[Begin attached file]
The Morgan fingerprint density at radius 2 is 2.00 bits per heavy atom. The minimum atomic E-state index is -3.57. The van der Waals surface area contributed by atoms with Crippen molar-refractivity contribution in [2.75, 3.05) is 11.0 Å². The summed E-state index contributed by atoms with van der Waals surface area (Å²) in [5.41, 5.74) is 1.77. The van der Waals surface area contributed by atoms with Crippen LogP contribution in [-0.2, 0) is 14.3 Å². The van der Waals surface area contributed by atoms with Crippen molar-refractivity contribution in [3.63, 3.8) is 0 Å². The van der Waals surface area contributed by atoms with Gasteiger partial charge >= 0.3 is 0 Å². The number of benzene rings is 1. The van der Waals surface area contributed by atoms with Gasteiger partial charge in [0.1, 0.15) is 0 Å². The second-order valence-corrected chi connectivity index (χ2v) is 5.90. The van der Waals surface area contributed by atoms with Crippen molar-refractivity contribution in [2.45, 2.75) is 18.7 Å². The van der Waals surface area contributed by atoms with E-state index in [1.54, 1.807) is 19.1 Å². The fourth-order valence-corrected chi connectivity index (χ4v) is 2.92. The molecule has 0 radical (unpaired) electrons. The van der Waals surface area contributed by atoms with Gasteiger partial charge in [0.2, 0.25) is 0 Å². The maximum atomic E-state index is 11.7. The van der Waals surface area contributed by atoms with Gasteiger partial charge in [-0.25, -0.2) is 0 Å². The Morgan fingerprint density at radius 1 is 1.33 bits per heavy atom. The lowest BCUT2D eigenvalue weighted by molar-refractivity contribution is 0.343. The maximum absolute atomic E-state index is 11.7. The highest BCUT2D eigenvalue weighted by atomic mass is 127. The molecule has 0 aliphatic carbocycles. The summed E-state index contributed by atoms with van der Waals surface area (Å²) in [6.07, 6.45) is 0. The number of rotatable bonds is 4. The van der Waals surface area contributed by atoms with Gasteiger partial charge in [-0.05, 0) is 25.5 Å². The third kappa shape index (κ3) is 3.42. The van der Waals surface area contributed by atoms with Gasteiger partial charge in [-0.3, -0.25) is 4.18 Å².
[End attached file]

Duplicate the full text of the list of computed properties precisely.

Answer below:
The Morgan fingerprint density at radius 2 is 2.00 bits per heavy atom. The minimum atomic E-state index is -3.57. The van der Waals surface area contributed by atoms with Crippen molar-refractivity contribution in [2.75, 3.05) is 11.0 Å². The summed E-state index contributed by atoms with van der Waals surface area (Å²) in [5.41, 5.74) is 1.77. The van der Waals surface area contributed by atoms with Crippen LogP contribution in [-0.2, 0) is 14.3 Å². The van der Waals surface area contributed by atoms with Crippen molar-refractivity contribution in [3.63, 3.8) is 0 Å². The van der Waals surface area contributed by atoms with Gasteiger partial charge >= 0.3 is 0 Å². The number of benzene rings is 1. The van der Waals surface area contributed by atoms with Gasteiger partial charge in [0.1, 0.15) is 0 Å². The second-order valence-corrected chi connectivity index (χ2v) is 5.90. The van der Waals surface area contributed by atoms with Crippen molar-refractivity contribution in [2.45, 2.75) is 18.7 Å². The van der Waals surface area contributed by atoms with E-state index in [1.54, 1.807) is 19.1 Å². The fourth-order valence-corrected chi connectivity index (χ4v) is 2.92. The molecule has 0 radical (unpaired) electrons. The van der Waals surface area contributed by atoms with Gasteiger partial charge in [0.2, 0.25) is 0 Å². The maximum atomic E-state index is 11.7. The van der Waals surface area contributed by atoms with Gasteiger partial charge in [-0.25, -0.2) is 0 Å². The Morgan fingerprint density at radius 1 is 1.33 bits per heavy atom. The lowest BCUT2D eigenvalue weighted by molar-refractivity contribution is 0.343. The maximum absolute atomic E-state index is 11.7. The highest BCUT2D eigenvalue weighted by atomic mass is 127. The molecule has 0 aliphatic carbocycles. The summed E-state index contributed by atoms with van der Waals surface area (Å²) in [6.07, 6.45) is 0. The number of rotatable bonds is 4. The van der Waals surface area contributed by atoms with Gasteiger partial charge in [-0.05, 0) is 25.5 Å². The third kappa shape index (κ3) is 3.42. The van der Waals surface area contributed by atoms with Gasteiger partial charge in [-0.3, -0.25) is 4.18 Å².